Add all that crap up, and I estimate I’m spending at least $1200 per month just to own a car. A lot of this is tax deductible for me, but I spend money for other business transportation that’s tax deducible also, so I consider that a wash.
This means that I have a budget of around $1200 per month that I can use to get around, using whatever methods I want. If I keep the total cost of these methods to $1200, then they’re essentially free. If I keep them under $1200, then I’m actually saving money.
That was one of my big concerns when I first started thinking about this. “Won’t relying on Uber, Lyft, taxis, car rentals, and so on full-time be expensive???” Yes, they will be, but so is owning a damn car. I’ve got at least $1200 to spend on these things for free as soon as I sell my Lexus.
Oh, and that’s the other thing. I get to sell a nice Lexus that’s only two years old. I could get $20,000 for that or more. That’s yet another bonus. (I would just put that into my investments.) I could also cash out of my “Car” savings account too, but I did that last year already in anticipation for this.
So now for the big question: Once I sell my car, how am I going to get around? Here are all the methods I plan on using, in order of importance:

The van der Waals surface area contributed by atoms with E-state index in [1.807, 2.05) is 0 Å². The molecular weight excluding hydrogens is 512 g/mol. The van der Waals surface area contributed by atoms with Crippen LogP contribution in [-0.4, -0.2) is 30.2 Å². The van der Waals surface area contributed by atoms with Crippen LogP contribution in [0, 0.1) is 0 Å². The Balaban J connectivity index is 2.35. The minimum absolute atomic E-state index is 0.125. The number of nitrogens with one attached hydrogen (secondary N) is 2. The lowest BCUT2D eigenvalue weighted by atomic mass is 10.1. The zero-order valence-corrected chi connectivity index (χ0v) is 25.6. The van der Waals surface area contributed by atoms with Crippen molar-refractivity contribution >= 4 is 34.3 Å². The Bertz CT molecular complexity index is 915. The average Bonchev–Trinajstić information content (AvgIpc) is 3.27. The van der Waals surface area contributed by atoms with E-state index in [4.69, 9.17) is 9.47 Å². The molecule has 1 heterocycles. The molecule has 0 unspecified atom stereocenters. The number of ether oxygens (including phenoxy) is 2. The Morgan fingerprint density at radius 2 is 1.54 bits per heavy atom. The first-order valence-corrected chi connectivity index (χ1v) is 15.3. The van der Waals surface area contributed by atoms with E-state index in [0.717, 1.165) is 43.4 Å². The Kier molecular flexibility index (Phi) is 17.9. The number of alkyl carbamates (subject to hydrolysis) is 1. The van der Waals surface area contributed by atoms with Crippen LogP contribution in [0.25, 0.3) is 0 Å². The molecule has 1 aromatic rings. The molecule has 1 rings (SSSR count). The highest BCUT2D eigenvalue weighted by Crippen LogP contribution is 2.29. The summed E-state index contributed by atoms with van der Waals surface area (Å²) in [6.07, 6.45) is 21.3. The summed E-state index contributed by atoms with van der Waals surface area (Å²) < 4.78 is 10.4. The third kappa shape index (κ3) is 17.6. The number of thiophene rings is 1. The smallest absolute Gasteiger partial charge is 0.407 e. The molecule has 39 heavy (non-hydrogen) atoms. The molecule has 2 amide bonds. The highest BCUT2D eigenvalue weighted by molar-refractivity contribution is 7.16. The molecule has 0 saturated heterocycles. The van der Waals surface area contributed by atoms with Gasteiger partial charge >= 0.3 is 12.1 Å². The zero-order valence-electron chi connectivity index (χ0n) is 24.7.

1. Pink Firefly. PF will keep her car. She has no interest in being carless, which is fine with me. She has her own finances so I don’t care. I have outsourced as much driving as I can to her. Things like going to the post office, grocery shopping (when we don’t go together), running to the bank, and other miscellaneous errands. She agreed to do this because she knows I’ll use that extra time to work and increase my income, which obviously she wants.
I can also use her car in a pinch if I need to.
2. Uber/Lyft/etc. When I need to go somewhere farther away from the house, I’ll use a ridesharing service like Uber or Lyft. (I prefer Lyft; just had better luck with it.) I do this sometimes already. When I need to drive across town to an appointment, and it’s 50 minutes one way (not unusual with today’s traffic), I have a Lyft driver drive me to and from there, and I just work in the back with my laptop. This way, I don’t murder 100 minutes of work time. I make enough money per hour to make the expense of the Lyft driver feasible.
Obviously, I won’t use Lyft when a Pink Firefly option is available, and I will have to stop and think about whether or not I really need to use Lyft, but again, I’ve got a $1200 per month budget for this.
3. Limo/town car service. This is expensive, but I could justify it occasionally within my $1200 budget. I wouldn’t get a limo, just a normal town car, like when I needed a car for multiple stops in one day.